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# poly Class Template Reference

4-point polynomial interpolation wavelet. More...

`#include <poly.h>`

Inheritance diagram for poly::

List of all members.

## Public Methods

poly ()
poly class constructor. More...

~poly ()
poly (const poly &rhs)
void forwardStep (T &vec, const int n)
One step in the forward wavelet transform. More...

virtual void inverseStep (T &vec, const int n)
One inverse wavelet transform step. More...

## Protected Methods

void update (T &vec, int N, transDirection direction)
The update stage calculates the forward and inverse Haar scaling functions. More...

void predict (T &vec, int N, transDirection direction)
Predict an odd point from the even points, using 4-point polynomial interpolation. More...

## Private Types

enum  bogus { numPts = 4 }

## Private Methods

void fill (T &vec, double d[], int N, int start)
Copy four points or N (which ever is less) data points from vec into d These points are the "known" points used in the polynomial interpolation. More...

## Private Attributes

polyinterp fourPtInterp

## Detailed Description

### template<class T> class poly

4-point polynomial interpolation wavelet.

This wavelet transform uses a polynomial interpolation wavelet (e.g., the function used to calculate the differences). A Haar scaling function (the calculation of the average for the even points) is used.

This wavelet transform uses a two stage version of the lifting scheme. In the "classic" two stage Lifting Scheme wavelet the predict stage preceeds the update stage. Also, the algorithm is absolutely symetric, with only the operators (usually addition and subtraction) interchanged.

The problem with the classic Lifting Scheme transform is that it can be difficult to determine how to calculate the smoothing (scaling) function in the update phase once the predict stage has altered the odd values. This version of the wavelet transform calculates the update stage first and then calculates the predict stage from the modified update values. In this case the predict stage uses 4-point polynomial interpolation using even values that result from the update stage.

In this version of the wavelet transform the update stage is no longer perfectly symetric, since the forward and inverse transform equations differ by more than an addition or subtraction operator. However, this version of the transform produces a better result than the Haar transform extended with a polynomial interpolation stage.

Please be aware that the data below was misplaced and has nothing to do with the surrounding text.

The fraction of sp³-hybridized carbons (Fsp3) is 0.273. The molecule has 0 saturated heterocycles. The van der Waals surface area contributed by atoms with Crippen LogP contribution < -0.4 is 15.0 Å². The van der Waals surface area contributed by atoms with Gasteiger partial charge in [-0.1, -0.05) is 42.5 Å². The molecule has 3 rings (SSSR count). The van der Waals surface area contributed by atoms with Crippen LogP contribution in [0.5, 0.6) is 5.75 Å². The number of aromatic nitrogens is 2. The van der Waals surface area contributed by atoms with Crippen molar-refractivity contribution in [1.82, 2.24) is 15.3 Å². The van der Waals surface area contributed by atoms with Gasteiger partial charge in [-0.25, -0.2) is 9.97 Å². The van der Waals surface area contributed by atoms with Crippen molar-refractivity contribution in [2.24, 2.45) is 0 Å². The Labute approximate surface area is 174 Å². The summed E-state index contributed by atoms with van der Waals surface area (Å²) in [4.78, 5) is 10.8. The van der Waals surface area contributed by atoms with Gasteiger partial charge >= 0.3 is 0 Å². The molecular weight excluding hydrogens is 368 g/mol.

This algorithm was suggested to me from my reading of Wim Sweldens' tutorial Building Your Own Wavelets at Home.

This code was originally implemented in Java and then ported to C++.

Definition at line 85 of file poly.h.

## Member Enumeration Documentation

 template enum poly::bogus` [private]`

Enumeration values:
 numPts

Definition at line 97 of file poly.h.

```00097 { numPts = 4 } bogus;
```

## Constructor & Destructor Documentation

 template poly::poly ( )` [inline]`
 poly class constructor. Definition at line 91 of file poly.h.```00091 {} ```

 template poly::~poly ( )` [inline]`
 Definition at line 92 of file poly.h.```00092 {} ```

 template poly::poly ( const poly & rhs )

## Member Function Documentation

 template void poly::fill ( T & vec, double d[], int N, int start )` [inline, private]`

Copy four points or N (which ever is less) data points from vec into d These points are the "known" points used in the polynomial interpolation.

Parameters:
 vec [] the input data set on which the wavelet is calculated d [] an array into which N data points, starting at start are copied. N the number of polynomial interpolation points start the index in vec from which copying starts

Definition at line 111 of file poly.h.

Referenced by predict().

```00112   {
00113     int n = numPts;
00114     if (n > N)
00115       n = N;
00116     int end = start + n;
00117     int j = 0;
00118
00119     for (int i = start; i < end; i++) {
00120       d[j] = vec[i];
00121       j++;
00122     }
00123   } // fill
```

 template void poly::forwardStep ( T & vec, const int n )` [inline, virtual]`
 One step in the forward wavelet transform. Reimplemented from liftbase. Definition at line 248 of file poly.h.```00249 { 00250 split( vec, n ); 00251 update( vec, n, forward ); 00252 predict( vec, n, forward ); 00253 } // forwardStep ```